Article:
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MarginaliaFor ecclesiasticall apparell.And likewise for diuersity of aparel, although I haue not now to stand perticularly vppon euery kinde and form, whan, how, and by whom it was inuented: yet because I se that a false opinion of antiquitie deceiueth many, in general to speake of the whole, I wil recite MarginaliaThe clergy of Rauenna to Carolus Caluus.the wordes wrytten to Carolus Caluus, the frensh kyng, by the whole cleargy of Rauenna, aboute the computation of our Lord 876: which woordes shall suffyce as a testimony, both what we ought to do now, and to know what than was don, and used in the church. The woordes in their Epystle, to the king be these. Discernendi a plebe vel cæteris sumus doctrina, non veste: Conuersatione non habitu:mentis puritate, non vultu: docendi enim sunt populi potius quam ludendi. nec imponendum est eorum oculis, sed mentibus precepta sunt infundenda? MarginaliaDoctryne and life maketh difference not apparel.That is: we oughte to differ from the people and others, by doctryne: not by apparell, in conuersation, not in vesture, in purenesse of minde, not in garment. For the people of Christ must be taught rather than deceiued, neither must we seke, to blinde theyr eies, but to informe their mindes wyth holsome preceptes. &c.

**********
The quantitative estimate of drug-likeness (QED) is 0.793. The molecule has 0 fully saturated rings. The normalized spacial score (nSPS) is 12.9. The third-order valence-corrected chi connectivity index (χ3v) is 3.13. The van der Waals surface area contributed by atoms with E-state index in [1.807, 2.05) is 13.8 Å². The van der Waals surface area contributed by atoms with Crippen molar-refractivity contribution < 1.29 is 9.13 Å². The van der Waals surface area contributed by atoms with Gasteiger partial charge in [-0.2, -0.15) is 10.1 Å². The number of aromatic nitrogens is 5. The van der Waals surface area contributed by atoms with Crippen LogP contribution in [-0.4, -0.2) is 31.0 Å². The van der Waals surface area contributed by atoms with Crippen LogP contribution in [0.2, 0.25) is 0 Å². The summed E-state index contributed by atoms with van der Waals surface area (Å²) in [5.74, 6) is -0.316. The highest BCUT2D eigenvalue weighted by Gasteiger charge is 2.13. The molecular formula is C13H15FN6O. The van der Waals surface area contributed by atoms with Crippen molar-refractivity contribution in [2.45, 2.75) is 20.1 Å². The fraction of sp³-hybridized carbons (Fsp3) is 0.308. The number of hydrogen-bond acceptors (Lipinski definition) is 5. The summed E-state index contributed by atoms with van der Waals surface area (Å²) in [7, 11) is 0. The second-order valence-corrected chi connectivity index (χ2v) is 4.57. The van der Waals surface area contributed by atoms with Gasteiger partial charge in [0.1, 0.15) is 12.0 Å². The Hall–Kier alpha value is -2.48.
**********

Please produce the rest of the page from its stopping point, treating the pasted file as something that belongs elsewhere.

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MarginaliaThe iudgement of Ierom, concerning ecclesiasticall apparell.Here vnto may be added also the wordes of Hierom, ad marcellam, where he describing the forme of religious men. In veste, saith he, nulla discretio, nulla admiratio, vtcumque placuerit in eedere, nec detrectationis est, nec laudis &c. 

Latin/Greek Translations  *  Close
Difference between early Church and Roman Church: St. Jerome Ad Marcellam.
Foxe text Latin

In veste, saith he, nulla discretio, nulla admiratio, vtcumque placuerit incedere, nec detrectationis est, nec laudis &c.

Foxe text translation

In garmentes there is no difference, nor any commendation: euery manne as he listeth to goe, that maketh neither to his praise, nor dyspraise. &c.

Actual text of St. Jerome, EPISTOLA XLVI PAULAE ET EUSTOCHII AD MARCELLAM. De Sanctis locis. Pat. Lat. Vol. 22. [Col.0483]

In veste nulla discretio, nulla admiratio. Utcumque placuerit incedere, nec detractionis est, nec laudis.


Accurate citation and translation.

That is: In garmentes there is no difference, nor any commendation: euery manne as he listeth to goe, that maketh neither to his praise, nor dyspraise. &c.

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Thus I haue described briefly to the (good reader) the oryginall state of the church, and the times, almoste from Christe a thousande yeres, although not so copiously, as the matter would require, yet suffyciently, by the way, for thee, to vnderstande, what difference there was, betwixt those times, and the other time, that followed.

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In summe, to geue thee one generall rule for all, this thou shalt obserue, the higher thou goest upwarde to the Apostles time, the purer thou shalt finde the churche: the lower thou doest descend, euer the more drosse and dregges thou shalt perceyue in the bottome, and especiallye within these laste 500. yeares, accordinge to the trew sayinge of Tertullian: MarginaliaTertul ad praxeam.quod pri-